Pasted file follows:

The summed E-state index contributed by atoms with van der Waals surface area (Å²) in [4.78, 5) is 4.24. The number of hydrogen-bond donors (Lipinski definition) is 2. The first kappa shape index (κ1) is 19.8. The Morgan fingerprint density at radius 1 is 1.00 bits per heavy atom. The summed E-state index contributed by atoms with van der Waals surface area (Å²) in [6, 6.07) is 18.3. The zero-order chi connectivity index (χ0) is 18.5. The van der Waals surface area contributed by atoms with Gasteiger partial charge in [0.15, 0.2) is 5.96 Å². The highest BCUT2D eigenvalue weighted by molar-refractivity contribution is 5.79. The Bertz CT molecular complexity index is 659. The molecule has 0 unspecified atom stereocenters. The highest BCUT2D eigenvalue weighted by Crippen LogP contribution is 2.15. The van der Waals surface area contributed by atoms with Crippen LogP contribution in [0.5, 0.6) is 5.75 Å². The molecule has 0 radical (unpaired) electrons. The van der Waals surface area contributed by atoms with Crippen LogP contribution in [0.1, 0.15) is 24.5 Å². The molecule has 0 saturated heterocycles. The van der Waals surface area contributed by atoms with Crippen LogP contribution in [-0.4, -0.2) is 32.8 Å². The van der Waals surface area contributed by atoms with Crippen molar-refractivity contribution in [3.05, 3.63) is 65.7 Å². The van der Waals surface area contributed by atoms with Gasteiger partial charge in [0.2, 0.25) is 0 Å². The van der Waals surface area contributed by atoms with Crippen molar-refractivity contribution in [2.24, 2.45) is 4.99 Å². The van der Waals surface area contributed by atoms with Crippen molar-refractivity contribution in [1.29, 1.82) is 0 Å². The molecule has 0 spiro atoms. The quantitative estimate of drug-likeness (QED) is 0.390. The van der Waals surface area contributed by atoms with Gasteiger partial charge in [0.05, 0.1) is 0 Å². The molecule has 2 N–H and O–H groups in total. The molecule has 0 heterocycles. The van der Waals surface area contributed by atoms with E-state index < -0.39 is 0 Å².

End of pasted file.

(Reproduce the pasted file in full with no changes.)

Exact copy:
The summed E-state index contributed by atoms with van der Waals surface area (Å²) in [4.78, 5) is 4.24. The number of hydrogen-bond donors (Lipinski definition) is 2. The first kappa shape index (κ1) is 19.8. The Morgan fingerprint density at radius 1 is 1.00 bits per heavy atom. The summed E-state index contributed by atoms with van der Waals surface area (Å²) in [6, 6.07) is 18.3. The zero-order chi connectivity index (χ0) is 18.5. The van der Waals surface area contributed by atoms with Gasteiger partial charge in [0.15, 0.2) is 5.96 Å². The highest BCUT2D eigenvalue weighted by molar-refractivity contribution is 5.79. The Bertz CT molecular complexity index is 659. The molecule has 0 unspecified atom stereocenters. The highest BCUT2D eigenvalue weighted by Crippen LogP contribution is 2.15. The van der Waals surface area contributed by atoms with Crippen LogP contribution in [0.5, 0.6) is 5.75 Å². The molecule has 0 radical (unpaired) electrons. The van der Waals surface area contributed by atoms with Crippen LogP contribution in [0.1, 0.15) is 24.5 Å². The molecule has 0 saturated heterocycles. The van der Waals surface area contributed by atoms with Crippen LogP contribution in [-0.4, -0.2) is 32.8 Å². The van der Waals surface area contributed by atoms with Crippen molar-refractivity contribution in [3.05, 3.63) is 65.7 Å². The van der Waals surface area contributed by atoms with Gasteiger partial charge in [0.2, 0.25) is 0 Å². The van der Waals surface area contributed by atoms with Crippen molar-refractivity contribution in [2.24, 2.45) is 4.99 Å². The van der Waals surface area contributed by atoms with Crippen molar-refractivity contribution in [1.29, 1.82) is 0 Å². The molecule has 0 spiro atoms. The quantitative estimate of drug-likeness (QED) is 0.390. The van der Waals surface area contributed by atoms with Gasteiger partial charge in [0.05, 0.1) is 0 Å². The molecule has 2 N–H and O–H groups in total. The molecule has 0 heterocycles. The van der Waals surface area contributed by atoms with E-state index < -0.39 is 0 Å².